Aphelion Issue 229, Volume 22
June 2018
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Many Trips

by Mike Wilson

I remember them as if it were yesterday. Those first flights to Mars. Oh, the naysayers were legion, insisting we would die of early cancers, or radiation, or even by each other's hand, but we made it. We sure did, and even built a colony there. The forerunner of Bradbury City. Hard to believe a city of 100,000 souls began with just a few astronauts. I was just a young navigation officer, barely 22.

Anyway, once we established a tiny but thriving community, it was time to move on. Thanks to the Trinity pact of 2031, three major world powers had committed their space programs to outward expansion in the Solar System, whether anyone else wanted to join in or not. It was assumed the Europeans would want to join the effort, but they had their own problems. Anyway, the Russians, Chinese, and US programs for manned spaceflight were practically joined together at the hip. Well, when you have that kind of manufacturing power set to a task, miraculous things can happen, and they did.

The next outbound place to explore was the asteroid belt, and the two largest bodies, Ceres and Vesta. These had regular enough orbits that we were able to place EMF beacons on those, and many other things. I've walked on both of these worlds. Very minute gravity there, but oh, the view is amazing! When we set up a small telescope and looked around, we could make out dozens of asteroids, of all sizes. The mineral content on those alone is worth billions, as we have since discovered. It was an honor to help explore those.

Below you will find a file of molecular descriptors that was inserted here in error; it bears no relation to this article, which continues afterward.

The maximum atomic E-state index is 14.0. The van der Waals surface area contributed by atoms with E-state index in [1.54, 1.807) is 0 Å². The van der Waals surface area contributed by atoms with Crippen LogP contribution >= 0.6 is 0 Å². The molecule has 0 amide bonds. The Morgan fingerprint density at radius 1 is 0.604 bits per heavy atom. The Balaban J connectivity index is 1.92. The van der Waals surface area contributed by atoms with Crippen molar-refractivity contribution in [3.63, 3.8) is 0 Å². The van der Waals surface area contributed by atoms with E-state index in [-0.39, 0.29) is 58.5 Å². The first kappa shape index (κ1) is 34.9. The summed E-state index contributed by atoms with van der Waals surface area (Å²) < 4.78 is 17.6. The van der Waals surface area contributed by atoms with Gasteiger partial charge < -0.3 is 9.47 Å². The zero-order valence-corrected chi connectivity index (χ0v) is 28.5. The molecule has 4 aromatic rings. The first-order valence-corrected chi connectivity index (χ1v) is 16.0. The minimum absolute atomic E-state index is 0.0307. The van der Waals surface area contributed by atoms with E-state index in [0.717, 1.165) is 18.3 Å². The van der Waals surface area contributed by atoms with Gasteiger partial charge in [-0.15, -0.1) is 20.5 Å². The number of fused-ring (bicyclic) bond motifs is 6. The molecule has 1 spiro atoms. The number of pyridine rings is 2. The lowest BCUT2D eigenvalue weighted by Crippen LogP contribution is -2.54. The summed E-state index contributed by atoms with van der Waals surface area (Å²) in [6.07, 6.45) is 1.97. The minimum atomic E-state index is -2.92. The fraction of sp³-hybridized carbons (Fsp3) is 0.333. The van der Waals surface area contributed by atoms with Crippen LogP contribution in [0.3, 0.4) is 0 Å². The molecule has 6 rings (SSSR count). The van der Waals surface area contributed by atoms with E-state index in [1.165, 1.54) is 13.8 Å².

I wanted to always be on the vanguard. After the Mars and Inner Belt missions, I was in my mid-50's. Many in the agency said I should retire, but I just could not see sitting in a chair and watching someone else explore the outward, Jovian Moons. So I pulled a couple of strings--I had a couple of pals in the Russian space agency--and got myself back in the game. A new superbooster with five stages was able to throw a small crew into orbit, then outbound at a very high rate of speed. That, combined with our new deep-sleep technology, allowed us to reach the Jovian system in a few months: We were rested and ready to explore!

Of course, the radiation emitted by Jupiter itself was a concern, but we took precautions, and in due course, we were able to explore Ganymede and some smaller Moons, using surrogate drones to help.

What an amazing thing it was, too. There I was, further from Earth than anyone had ever been--in person. We spent a few months out there, and then used Jupiter itself as a gravity-assist to get back home. We needed a lot of recovery time after getting back. Our diet and the sleep-time were deleterious to human physiology, but I bounced back in due time. (Good genes--thank you mom and dad.) Anyway, it was amazing.